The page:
January 23, 2021
By: The Finished Space
When you’re designing your home, there are many important decisions to make. Most people don’t often think about their doors as a major decision. However, your home’s doors can make or break the look and function of your home.
Like most interior design projects, it’s not as simple as opening a catalog and simply selecting a door. There are several types of doors, including solid wood, solid core, and hollow core doors to choose from, making the whole decision much more complicated.
People generally use solid wood doors on the exterior of their home. However, there are a few things you need to know about when it comes to the interior doors.
Do you want solid core doors or hollow core doors? What is the difference between solid core vs hollow core doors?
Let’s look at the advantages and disadvantages of each type for a true head-to-head comparison between solid core and hollow core.
Solid core doors are made of a mixture of wood and synthetic wood composites. They have a heavy, solid interior and a wood veneer exterior. They provide the durability, sound insulation, and look of a solid wood door without the weight or hefty price tag.
Solid wood doors tend to expand or shrink because of moisture and temperature changes, whereas solid core doors resist these fluctuations and will maintain their shape over time.
In many ways, the solid core door merges the benefits of a solid wood door with the benefits of a hollow core door as a meet-in-the-middle option. However, solid core doors aren’t without their drawbacks.
Solid core doors tend to be heavier than hollow core doors, since the center of the door is solid, and they can be hard to repair if something happens to them.
Affordable Alternative to Solid Wood Doors
Mimics Look and Durability of Solid Wood Doors
Resists Fluctuations Due to Temperature and Moisture
Durable and Heavy-Duty
Terrific Insulator to Prevent Sound Transfer Room to Room
More Difficult to Install Due to Weight
Hard to Repair.
Limited Style Options
How does this compare to hollow core doors? Let’s take a look.
https://www.thespruce.com/pros-and-cons-of-hollow-core-doors-1821461 Credit: Lee Wallender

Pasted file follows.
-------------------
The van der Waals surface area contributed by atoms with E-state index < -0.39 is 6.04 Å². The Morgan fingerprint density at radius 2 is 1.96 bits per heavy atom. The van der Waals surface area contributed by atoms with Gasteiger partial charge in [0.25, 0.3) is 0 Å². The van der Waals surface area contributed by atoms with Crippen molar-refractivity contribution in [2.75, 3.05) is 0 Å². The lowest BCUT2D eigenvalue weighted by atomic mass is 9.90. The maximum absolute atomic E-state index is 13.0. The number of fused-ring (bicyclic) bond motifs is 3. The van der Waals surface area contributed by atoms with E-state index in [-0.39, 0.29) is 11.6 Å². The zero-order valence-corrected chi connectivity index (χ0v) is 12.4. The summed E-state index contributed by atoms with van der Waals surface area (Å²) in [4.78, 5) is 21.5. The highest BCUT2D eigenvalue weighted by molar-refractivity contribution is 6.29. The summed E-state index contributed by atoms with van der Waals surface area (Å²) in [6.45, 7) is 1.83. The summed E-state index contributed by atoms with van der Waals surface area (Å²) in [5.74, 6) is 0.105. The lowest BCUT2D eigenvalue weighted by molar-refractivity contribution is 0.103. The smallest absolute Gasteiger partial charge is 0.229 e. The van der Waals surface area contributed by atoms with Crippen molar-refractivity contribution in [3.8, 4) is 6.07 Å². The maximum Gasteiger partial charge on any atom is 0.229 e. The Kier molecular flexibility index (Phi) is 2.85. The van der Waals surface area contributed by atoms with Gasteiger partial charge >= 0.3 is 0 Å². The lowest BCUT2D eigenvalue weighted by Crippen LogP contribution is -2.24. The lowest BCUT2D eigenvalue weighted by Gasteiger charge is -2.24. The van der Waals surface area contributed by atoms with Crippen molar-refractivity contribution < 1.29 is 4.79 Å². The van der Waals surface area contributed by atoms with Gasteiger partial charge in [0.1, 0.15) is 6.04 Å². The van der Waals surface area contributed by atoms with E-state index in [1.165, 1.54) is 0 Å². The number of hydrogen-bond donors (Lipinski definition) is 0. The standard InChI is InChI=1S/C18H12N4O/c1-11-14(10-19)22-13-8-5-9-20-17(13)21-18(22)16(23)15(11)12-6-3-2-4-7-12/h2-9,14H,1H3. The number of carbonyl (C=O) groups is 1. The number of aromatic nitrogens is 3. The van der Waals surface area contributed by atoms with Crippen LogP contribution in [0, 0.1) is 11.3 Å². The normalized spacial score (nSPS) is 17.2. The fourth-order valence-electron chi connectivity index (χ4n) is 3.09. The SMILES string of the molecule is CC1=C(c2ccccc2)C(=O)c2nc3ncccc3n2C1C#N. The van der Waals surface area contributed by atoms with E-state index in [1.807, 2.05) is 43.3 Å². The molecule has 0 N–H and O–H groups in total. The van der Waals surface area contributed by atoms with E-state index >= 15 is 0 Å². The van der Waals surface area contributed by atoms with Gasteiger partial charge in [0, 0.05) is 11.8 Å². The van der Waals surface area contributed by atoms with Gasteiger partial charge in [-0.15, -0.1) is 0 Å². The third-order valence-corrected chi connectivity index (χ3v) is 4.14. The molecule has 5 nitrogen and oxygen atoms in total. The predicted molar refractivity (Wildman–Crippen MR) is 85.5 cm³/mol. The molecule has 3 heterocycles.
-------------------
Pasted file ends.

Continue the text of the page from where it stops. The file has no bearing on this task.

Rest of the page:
Despite their name, hollow core doors aren’t completely hollow inside. They have a honeycomb cardboard interior that’s wrapped by veneer or fiberboard. These doors are easy to install, lightweight, and cost-effective.
They’re so lightweight that one person can easily handle and install them. This can be an excellent benefit for DIYers. Plus, the cost-effectiveness can be a huge selling point for homeowners or contractors who have many interior doors to replace.
However, hollow core doors don’t insulate sound very well. They also aren’t very durable. If they’re damaged, you’ll have to replace them, because fixing them isn’t usually possible.
Easy to Install
Not Very Durable
Don’t Insulate Sound or Reduce Noise
Lower quality feel than Solid Core Doors
Hard to Repair.
While it’s clear that hollow core doors are less expensive than solid core doors, how much of a cost difference is there?
How different are the prices for hollow core and solid core? According to HomeAdvisor’s latest averages, the cost differences are pretty significant.
Hollow core doors tend to cost between $50 to $150 per door. Solid core doors cost $70 to $250, on average. As a frame of reference, solid wood doors typically cost between $250 to $600 per door.
It’s only a $20 to $100 difference between hollow core and solid core doors at face value. However, if you have to replace or install twenty doors (the average amount of doors in a home), you’re looking at a difference of $400 to $2,000.
In the end, hollow core doors cost less than solid core doors. However, both options cost a lot less than solid wood doors.
So, which type of door is best for your home?
Now that you know the difference between hollow core and solid core doors – choosing your interior doors should be much easier. Many homeowners don’t go with just one. Instead, they can select a mixture of the two.
Solid core doors are fantastic for any rooms where you want a higher-quality option. They’re ideal for rooms where you might want a bit more privacy and sound insulation, so you might consider using solid core doors for your bedrooms, bathrooms, and home offices.
You can use hollow core doors on closet doors and pantry doors, where no sound insulation is necessary. Many homeowners opt to vary it up to cut back on costs and make installation a bit easier.
If budget isn’t an issue, you might opt for solid core doors throughout your home. You might even choose solid wood if you aren’t worried about expansion and contraction due to moisture and temperature changes,or if you want a natural wood look.
Ultimately, the choice is yours. If you aren’t sure which style of door is right for your design, give our tool Option M a try. We’ll match your aesthetic with the perfect interior elements for all of your rooms.